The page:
New influenza A (H1N1)

EFSA is following the new influenza A virus outbreak (initially referred to as ‘swine flu’) first reported in humans in Mexico and in the USA and notified to the World Health Organization. In line with its mission, EFSA is in particular monitoring the situation with respect to animal health and food safety.

The virus involved in the current human influenza outbreak and also found in a pig herd in Canada, is a new strain of the H1N1 influenza virus. It contains genes from pig, avian and human influenza viruses in a combination that has never been observed before. This new virus is a genetic reassortment of viruses which have been circulating in pigs in Europe, Asia and America since 1998.

Type A influenza viruses may infect humans (human influenza) and a large variety of animals including pigs (swine influenza) and birds and poultry (avian influenza). Influenza viruses commonly affect the respiratory tract and the usual way of transmission is through direct contact or close proximity with affected individuals or animals.

EFSA is not aware of any scientific evidence to suggest that influenza viruses can be transmitted to humans through the consumption of meat such as pork and pork products.

EFSA's role

EFSA’s role is to provide European risk managers with objective scientific advice on possible animal health and welfare, zoonotic and food safety aspects. EFSA is in close contact with the European Centre for Disease Prevention and Control and the European Commission and is ready to provide any further scientific advice which may be required.

EFSA is also contributing its expertise in the development of experimental studies in pigs, to investigate issues including whether pigs are susceptible to infection with the new H1N1 virus and the potential for the virus to spread among pigs. These studies are currently carried out by the Community Reference Laboratory in collaboration with other EU laboratories with funding from the European Commission.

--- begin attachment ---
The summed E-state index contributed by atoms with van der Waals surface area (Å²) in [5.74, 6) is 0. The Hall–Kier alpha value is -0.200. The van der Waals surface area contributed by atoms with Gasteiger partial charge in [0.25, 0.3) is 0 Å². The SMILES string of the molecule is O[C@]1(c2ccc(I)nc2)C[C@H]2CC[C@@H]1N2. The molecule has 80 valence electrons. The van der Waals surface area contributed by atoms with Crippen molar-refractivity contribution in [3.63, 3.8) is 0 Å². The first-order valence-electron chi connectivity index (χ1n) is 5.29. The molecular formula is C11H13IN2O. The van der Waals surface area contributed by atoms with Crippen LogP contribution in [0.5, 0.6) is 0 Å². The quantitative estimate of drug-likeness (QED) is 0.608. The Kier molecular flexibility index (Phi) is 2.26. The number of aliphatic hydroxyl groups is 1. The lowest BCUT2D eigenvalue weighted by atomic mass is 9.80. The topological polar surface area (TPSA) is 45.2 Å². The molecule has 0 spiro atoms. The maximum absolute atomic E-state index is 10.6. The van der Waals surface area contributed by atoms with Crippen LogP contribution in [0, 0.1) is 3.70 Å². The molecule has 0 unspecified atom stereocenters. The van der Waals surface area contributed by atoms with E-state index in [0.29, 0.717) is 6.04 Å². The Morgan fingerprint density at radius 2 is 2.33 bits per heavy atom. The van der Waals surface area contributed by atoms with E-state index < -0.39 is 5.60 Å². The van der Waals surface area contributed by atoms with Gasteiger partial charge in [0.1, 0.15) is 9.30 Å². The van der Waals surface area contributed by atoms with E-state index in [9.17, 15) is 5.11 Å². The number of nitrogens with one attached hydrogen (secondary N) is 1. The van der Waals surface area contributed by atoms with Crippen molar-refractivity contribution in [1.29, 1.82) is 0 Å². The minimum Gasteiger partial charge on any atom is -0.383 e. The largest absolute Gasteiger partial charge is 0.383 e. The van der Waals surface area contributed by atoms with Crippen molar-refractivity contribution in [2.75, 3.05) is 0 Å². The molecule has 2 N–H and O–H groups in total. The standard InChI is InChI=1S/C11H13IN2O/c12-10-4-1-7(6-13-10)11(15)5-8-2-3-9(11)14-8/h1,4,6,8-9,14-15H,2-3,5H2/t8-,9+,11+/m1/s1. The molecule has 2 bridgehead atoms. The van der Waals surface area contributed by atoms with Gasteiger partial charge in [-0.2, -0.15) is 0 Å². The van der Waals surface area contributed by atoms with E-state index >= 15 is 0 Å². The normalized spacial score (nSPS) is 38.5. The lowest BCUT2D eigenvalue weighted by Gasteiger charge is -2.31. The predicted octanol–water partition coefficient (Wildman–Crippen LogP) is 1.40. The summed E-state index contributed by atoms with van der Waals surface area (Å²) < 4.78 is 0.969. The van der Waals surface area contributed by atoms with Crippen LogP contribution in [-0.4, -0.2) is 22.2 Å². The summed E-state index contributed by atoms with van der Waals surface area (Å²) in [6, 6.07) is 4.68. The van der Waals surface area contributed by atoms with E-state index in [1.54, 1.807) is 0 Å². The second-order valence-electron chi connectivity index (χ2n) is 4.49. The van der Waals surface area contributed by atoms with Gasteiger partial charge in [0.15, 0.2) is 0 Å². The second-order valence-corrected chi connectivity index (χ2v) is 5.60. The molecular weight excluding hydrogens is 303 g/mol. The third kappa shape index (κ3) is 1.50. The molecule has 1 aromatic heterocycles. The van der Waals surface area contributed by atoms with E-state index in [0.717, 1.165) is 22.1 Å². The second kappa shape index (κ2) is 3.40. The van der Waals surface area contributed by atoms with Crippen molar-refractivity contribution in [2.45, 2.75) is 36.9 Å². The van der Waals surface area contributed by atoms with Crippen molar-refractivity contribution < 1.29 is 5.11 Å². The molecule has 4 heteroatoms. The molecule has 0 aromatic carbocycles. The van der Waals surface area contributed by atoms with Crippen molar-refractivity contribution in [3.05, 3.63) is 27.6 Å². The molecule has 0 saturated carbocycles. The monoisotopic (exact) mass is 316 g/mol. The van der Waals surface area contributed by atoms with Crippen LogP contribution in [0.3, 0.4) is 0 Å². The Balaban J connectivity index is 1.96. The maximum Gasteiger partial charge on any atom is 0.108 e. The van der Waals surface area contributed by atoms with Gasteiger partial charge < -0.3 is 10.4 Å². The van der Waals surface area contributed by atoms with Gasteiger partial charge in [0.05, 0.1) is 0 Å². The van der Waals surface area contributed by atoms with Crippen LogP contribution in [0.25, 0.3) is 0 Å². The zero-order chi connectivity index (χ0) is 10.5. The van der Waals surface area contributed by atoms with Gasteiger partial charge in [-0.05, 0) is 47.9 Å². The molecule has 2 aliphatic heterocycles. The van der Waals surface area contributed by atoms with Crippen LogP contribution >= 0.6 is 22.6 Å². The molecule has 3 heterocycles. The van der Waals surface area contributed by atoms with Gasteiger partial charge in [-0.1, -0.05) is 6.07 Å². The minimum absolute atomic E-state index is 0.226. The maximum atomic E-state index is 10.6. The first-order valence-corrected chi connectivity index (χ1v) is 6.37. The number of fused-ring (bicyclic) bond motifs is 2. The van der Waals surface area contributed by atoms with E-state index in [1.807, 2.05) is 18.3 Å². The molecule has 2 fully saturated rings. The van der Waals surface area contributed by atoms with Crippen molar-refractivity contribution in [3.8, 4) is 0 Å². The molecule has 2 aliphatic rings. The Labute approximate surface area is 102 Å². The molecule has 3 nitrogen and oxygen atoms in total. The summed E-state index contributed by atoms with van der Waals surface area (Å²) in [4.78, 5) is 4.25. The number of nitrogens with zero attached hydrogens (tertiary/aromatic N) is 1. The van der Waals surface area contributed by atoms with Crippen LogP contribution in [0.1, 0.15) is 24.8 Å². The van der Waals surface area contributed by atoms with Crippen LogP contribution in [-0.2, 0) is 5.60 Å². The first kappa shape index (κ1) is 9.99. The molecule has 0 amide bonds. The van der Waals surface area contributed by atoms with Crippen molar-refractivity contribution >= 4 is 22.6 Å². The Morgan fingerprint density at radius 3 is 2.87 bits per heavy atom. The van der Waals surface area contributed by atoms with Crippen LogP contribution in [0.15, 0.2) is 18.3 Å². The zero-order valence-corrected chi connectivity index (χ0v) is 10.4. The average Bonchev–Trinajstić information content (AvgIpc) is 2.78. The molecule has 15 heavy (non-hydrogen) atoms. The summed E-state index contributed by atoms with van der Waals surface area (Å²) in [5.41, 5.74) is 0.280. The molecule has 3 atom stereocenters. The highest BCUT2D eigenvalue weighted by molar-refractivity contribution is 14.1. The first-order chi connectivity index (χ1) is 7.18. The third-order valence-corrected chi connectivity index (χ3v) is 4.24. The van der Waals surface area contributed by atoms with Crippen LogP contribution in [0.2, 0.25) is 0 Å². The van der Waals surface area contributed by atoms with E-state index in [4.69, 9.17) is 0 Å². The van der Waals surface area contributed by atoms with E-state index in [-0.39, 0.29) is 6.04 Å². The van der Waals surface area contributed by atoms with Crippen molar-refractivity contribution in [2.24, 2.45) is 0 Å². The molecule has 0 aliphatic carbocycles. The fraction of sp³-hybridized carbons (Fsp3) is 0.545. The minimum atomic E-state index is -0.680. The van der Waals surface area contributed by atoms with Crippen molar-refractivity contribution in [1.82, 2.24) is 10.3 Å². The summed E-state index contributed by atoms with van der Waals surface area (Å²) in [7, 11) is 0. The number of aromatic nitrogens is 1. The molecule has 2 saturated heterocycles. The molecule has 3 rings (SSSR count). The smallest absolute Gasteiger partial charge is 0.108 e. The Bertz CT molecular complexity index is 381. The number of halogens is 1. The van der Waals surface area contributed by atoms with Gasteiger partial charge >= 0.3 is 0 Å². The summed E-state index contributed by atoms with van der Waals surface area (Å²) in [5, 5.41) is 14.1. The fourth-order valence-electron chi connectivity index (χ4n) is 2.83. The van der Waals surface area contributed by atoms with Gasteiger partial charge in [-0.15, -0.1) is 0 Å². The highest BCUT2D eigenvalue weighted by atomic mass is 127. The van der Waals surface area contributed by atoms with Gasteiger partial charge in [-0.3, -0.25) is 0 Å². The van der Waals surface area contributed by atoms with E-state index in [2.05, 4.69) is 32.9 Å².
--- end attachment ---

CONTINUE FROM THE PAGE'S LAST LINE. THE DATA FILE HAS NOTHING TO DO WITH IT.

On 9 June 2009 EFSA took part in a brainstorming meeting of scientists, risk assessors and risk managers on influenza A(H1N1) organised by the Commission with the support of ECDC and EFSA. It focused on the potential risks posed by the virus in terms of possible transmission between humans and animals. Scientists from the public health, animal health and food safety fields from the EU, USA, Canada and Russia also attended. See supporting documents including EFSA presentations and workshop conclusions.

Can this new influenza A (H1N1) virus be transmitted to humans by eating pork and pork products?

The virus involved in the current influenza outbreak is a new strain of the H1N1 influenza virus. The usual way of transmission of influenza viruses is through direct contact or close proximity with affected individuals or animals. EFSA is not aware of any scientific evidence to suggest that influenza viruses can be transmitted to humans through the consumption of meat such as pork and pork products.

Even if pigs are exposed to this new virus and it were to be found in meat, cooking pork thoroughly (to an internal temperature of 70°C) would kill the virus as it does other viruses and bacteria. With respect to handling and preparation of meat and meat products, there are no specific precautions that need to be taken other than the usual guidance of practicing good food hygiene.

What about people who eat raw pork meat?

EFSA is not aware of any scientific evidence of risk to pork consumers from influenza viruses regardless of the type of pork consumed. However, whilst some consumers may enjoy eating raw meat, longstanding food safety advice is to avoid eating raw meat in order to prevent possible risk of food-borne illness. Cooking meat properly kills bacteria or viruses which may be found in foods. It is always recommended to follow proper food hygiene practices in kitchens and to wash hands and all surfaces and equipment with soap after handling raw meat.

What is swine influenza?

Swine influenza is a common viral infection in pigs caused by type A influenza virus. The mortality level is low and recovery usually occurs within 7-10 days. Swine influenza may occasionally infect humans through contact or close proximity with pigs but does not usually cause severe illness. Human-to-human transmission is usually not observed, unlike the new influenza A (H1N1) virus.

Information sources for the human influenza outbreak:

Information sources for swine influenza:

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Last updated: 17 March 2011